The administration is recommending that City College not rebuild the soon-to-be demolished Campus Center, which houses the cafeteria and school of culinary arts because the new building would cost $7 million more than budgeted to rebuild.
The center will be demolished at the end of this school year because of health and safety issues, as well as a lack of funding to meet state remodeling requirements.
The recommendation to not rebuild the center was announced by Superintedent-President Dr. Anthony Beebe and Chief Budget Officer Joe Sullivan during the Tuesday College Planning Council meeting. The proposal comes from the college’s need to decrease annual spending. If the recommendation is accepted by the Board of Trustees, the center would not be rebuilt in the foreseeable future, and voters would need to pass a construction bond, which could happen years after its removal.
“We consider the building unsafe given today’s standards,” said Sullivan in an interview with The Channels this morning.
“We don’t want to risk it any longer,” he said, explaining that deterioration of the building is not up to current seismic code and is unstable.
Sullivan added that over the years concrete has been added to the pillars at the base of the building to support its eroding steel and rebar. The erosion is decreasing the building’s likelihood of standing against a massive earthquake.
The cafeteria, Buzz Shack, Natural Bowls, English as a second language department and classrooms, school of culinary arts, STEM lab, Student Senate meeting room and the office of student life are all housed within the center.
The JSB Cafe, John Dunn Gourmet Dining Room and Favela burrito shack, which are adjacent to the center, will not be taken down, and a temporary food facility will be placed in front of the Student Services Building. The area where the center stands would be left empty until a measure was passed to build a new one, Sullivan said.
Several council members during the meeting expressed concern about attracting students to the campus without a center because it holds an array of student amenities.
Rebuilding the center would cost an estimated $30 million. The state would pay the college $20 million toward the costs, and the college would need to come up with the remaining $10 million, as well as an additional $7 million for various unplanned expenses. If the college doesn’t rebuild the center at this time the college must return the $20 million to the state.
The bids are inflated because of the competitive construction market from a current statewide shortage of construction workers, especially in Santa Barbara, Sullivan said. The local construction labor force does not have enough workers for a project of this size, and construction costs in California are at a 30 percent spike.
Currently the college cannot afford the heavy construction expenses because of a continued fall in enrollment leading to a lack of funding. Currently the college is deeply involved in major budget reductions, such as the early retirement program, which was introduced to faculty and other campus employees this semester. An expense this large would almost double the college’s current deficit.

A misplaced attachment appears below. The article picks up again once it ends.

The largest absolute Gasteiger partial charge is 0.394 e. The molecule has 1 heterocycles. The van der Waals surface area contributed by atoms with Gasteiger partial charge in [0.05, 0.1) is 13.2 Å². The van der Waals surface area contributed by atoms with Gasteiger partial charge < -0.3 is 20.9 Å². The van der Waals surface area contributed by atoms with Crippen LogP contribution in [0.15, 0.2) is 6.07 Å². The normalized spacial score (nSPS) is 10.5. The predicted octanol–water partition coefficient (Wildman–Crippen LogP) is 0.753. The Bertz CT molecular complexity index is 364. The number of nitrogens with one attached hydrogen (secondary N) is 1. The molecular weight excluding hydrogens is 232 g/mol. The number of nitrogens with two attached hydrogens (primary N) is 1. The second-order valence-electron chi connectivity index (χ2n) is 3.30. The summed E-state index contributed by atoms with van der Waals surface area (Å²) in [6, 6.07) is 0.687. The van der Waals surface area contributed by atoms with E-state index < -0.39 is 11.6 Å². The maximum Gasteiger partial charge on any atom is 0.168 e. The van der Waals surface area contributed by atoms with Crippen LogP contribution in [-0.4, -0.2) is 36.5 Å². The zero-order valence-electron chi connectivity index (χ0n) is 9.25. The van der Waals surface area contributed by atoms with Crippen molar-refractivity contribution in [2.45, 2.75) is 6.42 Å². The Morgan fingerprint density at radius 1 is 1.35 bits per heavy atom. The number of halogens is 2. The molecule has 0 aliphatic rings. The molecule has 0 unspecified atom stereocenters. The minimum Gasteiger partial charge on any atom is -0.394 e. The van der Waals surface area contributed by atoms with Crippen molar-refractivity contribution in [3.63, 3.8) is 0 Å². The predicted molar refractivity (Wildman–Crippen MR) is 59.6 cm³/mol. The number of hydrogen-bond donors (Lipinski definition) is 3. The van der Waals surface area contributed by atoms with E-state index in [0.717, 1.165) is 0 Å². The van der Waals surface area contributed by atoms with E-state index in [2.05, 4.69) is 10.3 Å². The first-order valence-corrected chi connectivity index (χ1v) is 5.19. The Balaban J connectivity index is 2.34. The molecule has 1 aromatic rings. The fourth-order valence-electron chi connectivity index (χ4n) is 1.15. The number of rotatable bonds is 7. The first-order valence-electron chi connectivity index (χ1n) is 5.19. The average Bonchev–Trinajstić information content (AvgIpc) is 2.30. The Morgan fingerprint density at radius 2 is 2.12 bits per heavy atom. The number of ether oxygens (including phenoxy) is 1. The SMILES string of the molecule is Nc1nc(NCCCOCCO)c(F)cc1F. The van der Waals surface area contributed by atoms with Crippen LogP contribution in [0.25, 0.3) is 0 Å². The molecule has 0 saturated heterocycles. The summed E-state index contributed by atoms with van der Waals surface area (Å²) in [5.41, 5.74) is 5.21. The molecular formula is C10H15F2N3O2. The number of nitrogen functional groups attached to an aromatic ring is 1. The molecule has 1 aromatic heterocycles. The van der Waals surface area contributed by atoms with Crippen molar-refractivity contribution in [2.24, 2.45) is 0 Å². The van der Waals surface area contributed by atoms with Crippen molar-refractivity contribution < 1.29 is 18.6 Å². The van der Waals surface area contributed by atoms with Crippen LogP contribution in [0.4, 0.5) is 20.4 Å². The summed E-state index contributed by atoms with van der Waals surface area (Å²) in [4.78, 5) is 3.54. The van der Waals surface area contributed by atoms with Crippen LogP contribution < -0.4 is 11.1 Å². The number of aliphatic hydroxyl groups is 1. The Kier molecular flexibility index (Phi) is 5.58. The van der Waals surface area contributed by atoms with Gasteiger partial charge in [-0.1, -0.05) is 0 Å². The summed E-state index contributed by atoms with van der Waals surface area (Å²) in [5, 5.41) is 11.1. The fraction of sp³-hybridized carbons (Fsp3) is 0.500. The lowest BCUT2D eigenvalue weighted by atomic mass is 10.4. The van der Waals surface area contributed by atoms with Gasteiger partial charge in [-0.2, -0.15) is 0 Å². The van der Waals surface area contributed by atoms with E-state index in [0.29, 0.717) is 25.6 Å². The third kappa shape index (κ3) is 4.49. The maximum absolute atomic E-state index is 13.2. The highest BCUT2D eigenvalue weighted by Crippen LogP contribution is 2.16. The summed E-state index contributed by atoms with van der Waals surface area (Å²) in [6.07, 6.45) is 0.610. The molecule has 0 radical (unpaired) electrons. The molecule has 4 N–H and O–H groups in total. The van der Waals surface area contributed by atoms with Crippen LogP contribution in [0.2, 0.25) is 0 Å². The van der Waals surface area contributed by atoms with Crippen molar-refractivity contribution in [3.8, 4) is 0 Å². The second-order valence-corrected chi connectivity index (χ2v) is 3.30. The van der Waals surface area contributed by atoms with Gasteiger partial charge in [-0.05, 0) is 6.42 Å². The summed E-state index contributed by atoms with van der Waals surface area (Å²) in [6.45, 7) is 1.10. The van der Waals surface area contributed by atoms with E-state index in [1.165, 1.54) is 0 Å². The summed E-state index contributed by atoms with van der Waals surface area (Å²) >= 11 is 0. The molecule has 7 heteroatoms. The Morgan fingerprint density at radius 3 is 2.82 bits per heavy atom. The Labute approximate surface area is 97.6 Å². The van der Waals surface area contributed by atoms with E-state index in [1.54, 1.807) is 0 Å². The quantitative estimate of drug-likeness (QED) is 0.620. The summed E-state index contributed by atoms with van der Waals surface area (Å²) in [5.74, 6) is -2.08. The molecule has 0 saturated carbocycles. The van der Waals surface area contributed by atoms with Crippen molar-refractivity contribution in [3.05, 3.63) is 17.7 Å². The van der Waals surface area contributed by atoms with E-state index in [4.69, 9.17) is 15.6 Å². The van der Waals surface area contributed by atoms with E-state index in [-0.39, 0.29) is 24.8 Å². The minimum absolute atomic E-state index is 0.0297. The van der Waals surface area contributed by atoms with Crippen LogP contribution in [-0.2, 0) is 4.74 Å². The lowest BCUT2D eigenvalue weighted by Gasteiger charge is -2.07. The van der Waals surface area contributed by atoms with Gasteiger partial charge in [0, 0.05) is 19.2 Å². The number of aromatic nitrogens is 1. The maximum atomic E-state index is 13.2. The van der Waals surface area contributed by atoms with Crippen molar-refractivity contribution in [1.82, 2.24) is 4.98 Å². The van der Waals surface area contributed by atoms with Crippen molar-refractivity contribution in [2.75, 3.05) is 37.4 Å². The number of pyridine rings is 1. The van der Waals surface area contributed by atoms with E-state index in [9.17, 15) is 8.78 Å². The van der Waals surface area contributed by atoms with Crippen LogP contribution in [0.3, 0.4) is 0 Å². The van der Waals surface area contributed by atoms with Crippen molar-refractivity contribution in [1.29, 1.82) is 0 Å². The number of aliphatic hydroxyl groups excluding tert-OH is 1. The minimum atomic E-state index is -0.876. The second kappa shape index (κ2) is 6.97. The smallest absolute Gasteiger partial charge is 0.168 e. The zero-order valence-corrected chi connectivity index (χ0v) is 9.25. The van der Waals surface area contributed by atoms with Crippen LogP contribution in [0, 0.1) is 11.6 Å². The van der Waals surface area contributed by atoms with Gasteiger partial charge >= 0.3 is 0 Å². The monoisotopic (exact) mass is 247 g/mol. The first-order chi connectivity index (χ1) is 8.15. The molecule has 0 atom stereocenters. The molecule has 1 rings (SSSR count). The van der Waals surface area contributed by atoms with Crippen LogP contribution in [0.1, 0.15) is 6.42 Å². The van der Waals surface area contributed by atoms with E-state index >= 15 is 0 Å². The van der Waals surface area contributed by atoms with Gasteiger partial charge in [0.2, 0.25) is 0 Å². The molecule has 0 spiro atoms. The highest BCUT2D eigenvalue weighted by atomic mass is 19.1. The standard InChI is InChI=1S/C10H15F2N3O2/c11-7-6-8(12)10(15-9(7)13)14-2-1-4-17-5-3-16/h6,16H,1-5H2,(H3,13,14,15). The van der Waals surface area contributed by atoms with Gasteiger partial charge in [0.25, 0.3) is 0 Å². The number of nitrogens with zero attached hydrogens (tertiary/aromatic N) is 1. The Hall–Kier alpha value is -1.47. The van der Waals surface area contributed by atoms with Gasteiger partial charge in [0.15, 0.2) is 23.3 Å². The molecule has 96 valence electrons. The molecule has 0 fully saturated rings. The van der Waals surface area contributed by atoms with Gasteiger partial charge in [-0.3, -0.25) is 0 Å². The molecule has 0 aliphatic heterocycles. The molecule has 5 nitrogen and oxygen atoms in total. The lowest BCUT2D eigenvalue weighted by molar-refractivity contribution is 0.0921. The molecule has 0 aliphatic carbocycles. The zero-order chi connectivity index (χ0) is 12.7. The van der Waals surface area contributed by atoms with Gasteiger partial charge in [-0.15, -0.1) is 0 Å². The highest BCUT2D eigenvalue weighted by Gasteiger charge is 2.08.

Sullivan stressed that saving the money rather than spending it on the project does not completely solve the college’s financial crunch.
“These are one time funds,” Sullivan said. “This fiscal crisis is because we lost revenue and we haven’t balanced our revenue with expenses. This is a significant drop in revenue.”
Sullivan said the climbing cost of housing can be correlated with the decline of students enrolled full-time.
“A lot of students come from out of the area and just can’t afford to live here,” he said, adding that many non-local students have to leave Santa Barbara because its steep cost of living.
The culinary arts classrooms will be moved into the portable buildings on East Campus where the Campus Store is temporarily located during its reconstruction.
“We are actually in a better position in our program with this project,” said Randy Bublitz, chair of the culinary program. “Once a new Campus Center is eventually built, it benefits us because it will be a better building with state-of-the art equipment.”
Bublitz said the demolition will not hurt the program because the JSB Cafe and John Dunn Gourmet Dining Room, the two restaurants where culinary arts students cook, are not being taken down.
“It’s a better fit for us in terms of what we can offer the students. In that sense, it’s a better stance for students,” Bublitz added. “We have to make the best of a situation, so this is probably the best outcome.”
Currently, there is no set plan for the relocation of the other programs and organizations located in the center, however they will be relocated to temporary locations.
Marc Sullivan, director of food service, was unavailable Wednesday morning for an interview about the demolition.
The recommendation will be passed on to the Board of Trustees for further action at its meeting at 4 p.m. Thursday, Oct. 27, in the MacDougall Administration Building Room 218.
Clarification: Oct. 19, 2016
This version of the article includes the clarification that the other programs and organizations to be displaced by the demolition of the Campus Center will be relocated to temporary locations.
This version also clarifies that the current building is not up to current seismic codes.